Our parish administrator, Laura Smith, and I had a chat this week. We both wanted to review the parish’s weekly ad in the Gazette
. It needs upgrading. While newspaper ads are not a very effective way of getting the word out about our church (on-line inquiries are what people use to find a church), nonetheless, as long as the Gazette
continues to publish a Saturday listing of the area churches, I think we at St. Philip’s need to fly our flag. So, I emailed Laura with what I had in mind for our ad.
In addition to reformatting our ad, the main thing I wanted to change was to include our parish motto, something the Vestry adopted two summers ago at our annual planning session. As you know (cough, cough), our parish motto reads: “If you come here, you will grow.”
As any motto worth its salt should, ours distinctly announces what we are about. Our parish motto indicates that there is something about our life together here as God’s people in Christ that promotes growth and development. And that growth consists of being touched by what around here we call the “God-life.” What our motto contains is this: That the clear expression and demonstration of life on God’s terms, coupled with the support of a community of honest, yearning, faith explorers has the capacity to cause all of us to grow into “the full stature of Christ” – to use a phrase from our baptismal vows. Our motto: “If you come here, you will grow,” not only reminds us of this experiential purpose; it also serves as a fair warning. This is to say that any one is most welcome to window shop at St. Philip’s; but there is a distinct chance that once you choose to put on what you see, you will not only grow. You will change – change in terms of coming to grips with what it means to be made in God’s image and likeness.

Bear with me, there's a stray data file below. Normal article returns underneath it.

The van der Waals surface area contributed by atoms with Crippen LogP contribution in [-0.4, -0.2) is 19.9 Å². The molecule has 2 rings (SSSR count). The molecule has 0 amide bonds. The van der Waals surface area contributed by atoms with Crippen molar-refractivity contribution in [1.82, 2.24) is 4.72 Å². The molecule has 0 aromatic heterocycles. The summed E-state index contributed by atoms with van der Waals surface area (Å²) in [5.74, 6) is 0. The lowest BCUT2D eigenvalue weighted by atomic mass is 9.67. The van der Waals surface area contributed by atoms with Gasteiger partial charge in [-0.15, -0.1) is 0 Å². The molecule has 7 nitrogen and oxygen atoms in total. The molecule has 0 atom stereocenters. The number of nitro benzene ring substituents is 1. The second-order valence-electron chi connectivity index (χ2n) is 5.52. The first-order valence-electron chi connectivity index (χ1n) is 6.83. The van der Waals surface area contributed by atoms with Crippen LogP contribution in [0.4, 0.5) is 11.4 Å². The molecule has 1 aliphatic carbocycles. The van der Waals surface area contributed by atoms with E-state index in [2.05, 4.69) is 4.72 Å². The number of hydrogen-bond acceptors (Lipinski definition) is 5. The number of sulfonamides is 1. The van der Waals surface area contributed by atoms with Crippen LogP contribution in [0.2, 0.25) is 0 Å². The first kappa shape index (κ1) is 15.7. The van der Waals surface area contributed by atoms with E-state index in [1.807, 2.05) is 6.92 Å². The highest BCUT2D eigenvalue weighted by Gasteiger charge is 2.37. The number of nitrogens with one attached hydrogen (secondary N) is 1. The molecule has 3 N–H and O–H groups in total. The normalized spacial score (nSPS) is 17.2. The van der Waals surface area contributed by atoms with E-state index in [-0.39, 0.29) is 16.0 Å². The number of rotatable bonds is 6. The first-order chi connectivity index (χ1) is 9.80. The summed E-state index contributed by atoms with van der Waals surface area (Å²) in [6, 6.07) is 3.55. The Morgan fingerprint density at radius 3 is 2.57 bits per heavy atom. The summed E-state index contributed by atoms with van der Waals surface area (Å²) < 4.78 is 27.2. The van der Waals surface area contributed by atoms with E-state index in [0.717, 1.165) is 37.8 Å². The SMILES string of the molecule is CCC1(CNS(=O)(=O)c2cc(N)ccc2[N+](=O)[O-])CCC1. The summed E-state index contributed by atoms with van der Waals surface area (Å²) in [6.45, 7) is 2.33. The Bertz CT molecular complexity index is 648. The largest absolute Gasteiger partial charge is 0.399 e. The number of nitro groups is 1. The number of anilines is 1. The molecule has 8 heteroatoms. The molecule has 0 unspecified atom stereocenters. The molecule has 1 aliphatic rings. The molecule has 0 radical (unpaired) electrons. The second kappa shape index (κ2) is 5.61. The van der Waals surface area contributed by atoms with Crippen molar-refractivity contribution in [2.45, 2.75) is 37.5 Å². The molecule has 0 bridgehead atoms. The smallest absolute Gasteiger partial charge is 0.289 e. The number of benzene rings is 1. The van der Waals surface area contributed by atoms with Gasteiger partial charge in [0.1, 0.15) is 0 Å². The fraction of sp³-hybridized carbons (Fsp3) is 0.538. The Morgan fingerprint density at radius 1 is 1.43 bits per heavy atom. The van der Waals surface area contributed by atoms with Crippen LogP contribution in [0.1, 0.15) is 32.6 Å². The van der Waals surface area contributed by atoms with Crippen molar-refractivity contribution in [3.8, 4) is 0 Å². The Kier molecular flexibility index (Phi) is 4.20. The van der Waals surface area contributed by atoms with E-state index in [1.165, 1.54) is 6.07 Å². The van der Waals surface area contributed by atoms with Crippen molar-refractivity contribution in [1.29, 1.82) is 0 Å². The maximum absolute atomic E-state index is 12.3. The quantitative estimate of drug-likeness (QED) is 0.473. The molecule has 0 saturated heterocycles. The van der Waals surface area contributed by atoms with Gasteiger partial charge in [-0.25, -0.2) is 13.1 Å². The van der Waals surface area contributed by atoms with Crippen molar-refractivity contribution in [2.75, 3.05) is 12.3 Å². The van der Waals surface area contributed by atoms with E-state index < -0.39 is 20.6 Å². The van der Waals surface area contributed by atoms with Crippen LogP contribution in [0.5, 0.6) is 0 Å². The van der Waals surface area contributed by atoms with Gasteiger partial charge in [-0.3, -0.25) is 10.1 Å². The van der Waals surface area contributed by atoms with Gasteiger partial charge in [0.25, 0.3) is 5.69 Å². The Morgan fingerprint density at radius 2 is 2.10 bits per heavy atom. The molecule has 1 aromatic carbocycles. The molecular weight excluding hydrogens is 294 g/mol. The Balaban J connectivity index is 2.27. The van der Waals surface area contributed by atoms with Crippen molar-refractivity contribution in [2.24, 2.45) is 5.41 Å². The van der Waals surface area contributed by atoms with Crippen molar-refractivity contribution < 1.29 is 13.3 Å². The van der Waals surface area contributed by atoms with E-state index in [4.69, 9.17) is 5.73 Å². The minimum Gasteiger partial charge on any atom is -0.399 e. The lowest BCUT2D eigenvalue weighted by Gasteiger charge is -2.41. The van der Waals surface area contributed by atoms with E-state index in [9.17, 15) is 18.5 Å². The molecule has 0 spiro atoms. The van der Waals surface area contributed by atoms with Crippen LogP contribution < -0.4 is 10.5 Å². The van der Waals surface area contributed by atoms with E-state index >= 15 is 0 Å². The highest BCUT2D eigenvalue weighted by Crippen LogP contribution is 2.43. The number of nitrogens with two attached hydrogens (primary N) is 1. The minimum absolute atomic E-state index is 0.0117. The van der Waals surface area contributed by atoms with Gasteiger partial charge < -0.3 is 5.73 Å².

Given this, I thought that I would add two words to our published motto and have it read this way: “Be careful: If you come here, you will grow.” I sent this suggestion off to Laura and asked her (as I always do) for her comments. What came back to me was interesting.
Very respectfully, Laura expressed a deep hesitation about the words: “Be careful.” So, this past Tuesday, at our regular administrative meeting, I asked her to tell me what those two words (“Be Careful”) raised up in her.
What she conveyed to me did not surprise me. In fact, I think Laura’s initial reaction to the cautionary words might be – at first blush — fairly typical of many of us. In essence, her perspective was that we want to convey our welcome to others. The words “Be Careful” seemed a bit ominous about what might happen, if a person came through our doors.
Indeed so! Laura’s comment rings true to me, and they made me think about one of the orienting questions that is posted on the wall of our parish hall: “What is the function of your church?” Part of the answer to that question does include that our community needs not only to be welcoming but also safe and trustworthy. Coming to St. Philip’s should allow a person to let his or her guard down and to risk being open enough to receive what God has to offer. Yet, if we’re honest, there is more to the function of our church than this type of welcome. There needs to be more.
Contemporary American author, Annie Dillard, pens a revealing insight into what the church’s function is truly about. In her famous, 1982 series of reflections: “Teaching a Stone to Talk,” Dillard addresses the deep reality of the church, specifically what the real risk can be of joining a group that has gathered in the Name of the Risen One. Dillard writes: